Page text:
Archaeologists in Croatia have unearthed what they consider to be the largest New Stone Age city ever discovered in the region. The new find stretches for more than 100 thousand square meters and is believed to be dating back to 4,000 or 5,000 years Before Christ (BC) – roughly 7,000 years old.
This find is located a few kilometres west of Vinkovci (near Vukovar). A research team led by Maja Krznaric Skrivanko and Hrvoje Vulic from Vinkovci Municipal Museum announced this week (Croatian news agency HINA reports) that they had discovered a previously unknown village that dates back to the fifth or fourth millennium BC after having been on the archaeological site for some months.
The archaeologists involved reportedly had no clue that they would find such a massive repository of archaeological treasures before they started the dig.
“At the beginning,” Vulic said, “we found the remains of tanks, wells, and ceramic items dating back to the Stone Age, and we decided to investigate further.”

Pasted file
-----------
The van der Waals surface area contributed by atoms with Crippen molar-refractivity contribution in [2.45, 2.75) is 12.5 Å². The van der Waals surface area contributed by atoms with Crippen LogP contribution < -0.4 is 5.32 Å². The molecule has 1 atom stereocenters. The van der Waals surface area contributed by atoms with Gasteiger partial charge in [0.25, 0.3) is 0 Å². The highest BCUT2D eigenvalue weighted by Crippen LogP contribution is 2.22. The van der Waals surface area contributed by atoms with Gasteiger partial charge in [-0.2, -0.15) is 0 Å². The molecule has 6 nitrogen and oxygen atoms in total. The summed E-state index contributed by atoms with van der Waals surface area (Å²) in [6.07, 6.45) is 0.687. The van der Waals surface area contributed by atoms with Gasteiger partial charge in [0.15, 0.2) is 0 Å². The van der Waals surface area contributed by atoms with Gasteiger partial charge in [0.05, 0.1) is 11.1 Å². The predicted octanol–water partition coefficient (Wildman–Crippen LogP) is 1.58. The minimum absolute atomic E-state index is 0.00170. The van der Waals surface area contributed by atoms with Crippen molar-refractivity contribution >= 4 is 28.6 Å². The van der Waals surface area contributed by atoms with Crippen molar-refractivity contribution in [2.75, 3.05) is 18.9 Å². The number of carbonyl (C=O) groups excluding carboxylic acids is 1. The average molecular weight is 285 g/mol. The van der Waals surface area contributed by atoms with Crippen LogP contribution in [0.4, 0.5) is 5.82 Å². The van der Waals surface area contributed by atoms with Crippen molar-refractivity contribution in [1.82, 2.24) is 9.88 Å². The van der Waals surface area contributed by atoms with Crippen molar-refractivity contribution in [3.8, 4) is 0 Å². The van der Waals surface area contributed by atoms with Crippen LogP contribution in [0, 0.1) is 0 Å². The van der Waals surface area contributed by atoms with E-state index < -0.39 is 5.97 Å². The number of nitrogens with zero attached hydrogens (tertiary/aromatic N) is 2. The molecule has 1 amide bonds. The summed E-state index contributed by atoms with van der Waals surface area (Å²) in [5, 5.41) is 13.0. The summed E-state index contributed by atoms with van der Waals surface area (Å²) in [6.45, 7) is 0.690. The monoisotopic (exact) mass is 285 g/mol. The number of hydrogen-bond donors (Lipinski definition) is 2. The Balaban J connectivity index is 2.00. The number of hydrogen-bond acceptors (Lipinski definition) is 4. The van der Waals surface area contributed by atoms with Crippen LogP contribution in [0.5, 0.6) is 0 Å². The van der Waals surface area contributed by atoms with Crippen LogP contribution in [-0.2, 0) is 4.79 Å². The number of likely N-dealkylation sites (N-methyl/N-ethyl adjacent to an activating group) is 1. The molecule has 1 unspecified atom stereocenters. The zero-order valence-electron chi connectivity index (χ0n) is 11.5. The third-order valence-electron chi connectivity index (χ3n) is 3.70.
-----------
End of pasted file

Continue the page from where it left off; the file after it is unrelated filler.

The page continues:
About 30 inches below the surface, the researchers came upon a treasure trove of ancient materials. As they continued the excavation, the dig unfolded into a site about 100 thousand square meters in area. For now, the researchers are concentrating on a smaller area of about 3,000 square meters. In that spot alone, they’ve found 325 archaeological objects, including fences, wells, and kilns for ceramics.
They have also found the remains of children buried in what appear to have been ritualistic burials. Children and infants’ graves, the researchers say, are a good way of determining what the level of prosperity existed for the village. The graves the researchers uncovered had cattle/bovid skulls and horns interred alongside a child’s remains, as well as pottery placed there as if in a ritual.
The culture present in the area in the fourth and fifth millennium BC was called the Sopot culture, and it stretched across what is now Croatia, Bosnia, and Hungary. The Sopot communities typically settled alongside rivers, streams, and wetlands, while animal husbandry was prevalent.
There is a consensus in Croatia, and wider, that this archaeological discovery represents a most important discovery in the area to date, from the Neolithic to the Roman period. Ina Vukic, Prof. (Zgb); B.A., M.A.Ps. (Syd)